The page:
Offshore Patrol Vessel Contracts to Ease UK Shipbuilding Hiatus
The 3 new ships will be built by BAE Systems at their shipyards on the Clyde in a deal that will sustain jobs in the UK’s warship-building industry, and will play a key role in counter-terrorism, counter-piracy and anti-smuggling operations, according to a UK MOD announcement.
The agreement with BAE Systems provides work for the company between the completion of the Queen Elizabeth-Class aircraft carriers and the Type 26 Global Combat Ship, securing the vital skills needed to build the UK’s future warships.
Defence Secretary Philip Hammond is also announcing shortly that more than £100 million will be invested in Her Majesty’s (HM) Naval Base Portsmouth, which will be home to both HMS Queen Elizabeth and HMS Prince of Wales. The money will expand the dockyard to ensure it is ready for the arrival of the Royal Navy’s biggest ever warships as well as for the Type 45 destroyers which are based in Portsmouth.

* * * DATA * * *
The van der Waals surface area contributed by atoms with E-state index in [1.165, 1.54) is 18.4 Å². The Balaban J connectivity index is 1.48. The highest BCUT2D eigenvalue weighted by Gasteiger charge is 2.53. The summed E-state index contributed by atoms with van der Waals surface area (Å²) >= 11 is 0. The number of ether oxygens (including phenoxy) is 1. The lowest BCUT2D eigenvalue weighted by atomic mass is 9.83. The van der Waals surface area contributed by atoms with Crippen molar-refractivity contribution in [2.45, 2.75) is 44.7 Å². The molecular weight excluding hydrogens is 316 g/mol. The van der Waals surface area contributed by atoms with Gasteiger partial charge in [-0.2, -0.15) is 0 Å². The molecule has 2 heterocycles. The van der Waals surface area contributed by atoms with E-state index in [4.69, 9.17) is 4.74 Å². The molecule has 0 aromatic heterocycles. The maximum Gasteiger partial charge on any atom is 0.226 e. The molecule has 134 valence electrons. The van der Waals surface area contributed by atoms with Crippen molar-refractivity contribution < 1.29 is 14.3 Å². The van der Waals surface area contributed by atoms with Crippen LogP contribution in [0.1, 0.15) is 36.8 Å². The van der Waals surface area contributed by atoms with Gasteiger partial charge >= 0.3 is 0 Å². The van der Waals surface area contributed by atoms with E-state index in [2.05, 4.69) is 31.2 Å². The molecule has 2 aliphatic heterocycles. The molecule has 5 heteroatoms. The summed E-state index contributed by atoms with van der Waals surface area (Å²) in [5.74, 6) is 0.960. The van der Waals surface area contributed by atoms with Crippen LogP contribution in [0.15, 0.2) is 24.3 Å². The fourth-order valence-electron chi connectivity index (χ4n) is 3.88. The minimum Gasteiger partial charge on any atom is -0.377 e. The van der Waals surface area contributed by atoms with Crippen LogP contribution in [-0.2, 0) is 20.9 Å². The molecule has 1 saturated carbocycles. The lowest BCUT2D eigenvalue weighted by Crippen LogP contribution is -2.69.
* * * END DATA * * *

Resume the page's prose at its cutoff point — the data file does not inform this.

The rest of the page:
Building offshore patrol vessels means not only are staff at BAE Systems able to continue to work and maintain their skills, but also the Royal Navy benefits from 3 new ships and the taxpayer gets much better value for money.
The Government adds that the cost of building the ships is funded from money that would have been used to pay for idle capacity, finance redundancies and meet the cost of industrial restructuring.
Portsmouth will maintain its maritime heritage as the home of much of the Royal Navy’s surface fleet and the centre of BAE Systems’ ship support and maintenance business.
Admiral Sir George Zambellas, the First Sea Lord, said:
"These new patrol vessels will build on the proven performance of the River Class by adding a flight deck to take the Navy’s Merlin helicopters and by adding operational flexibility through extra storage capacity and accommodation. They are very welcome."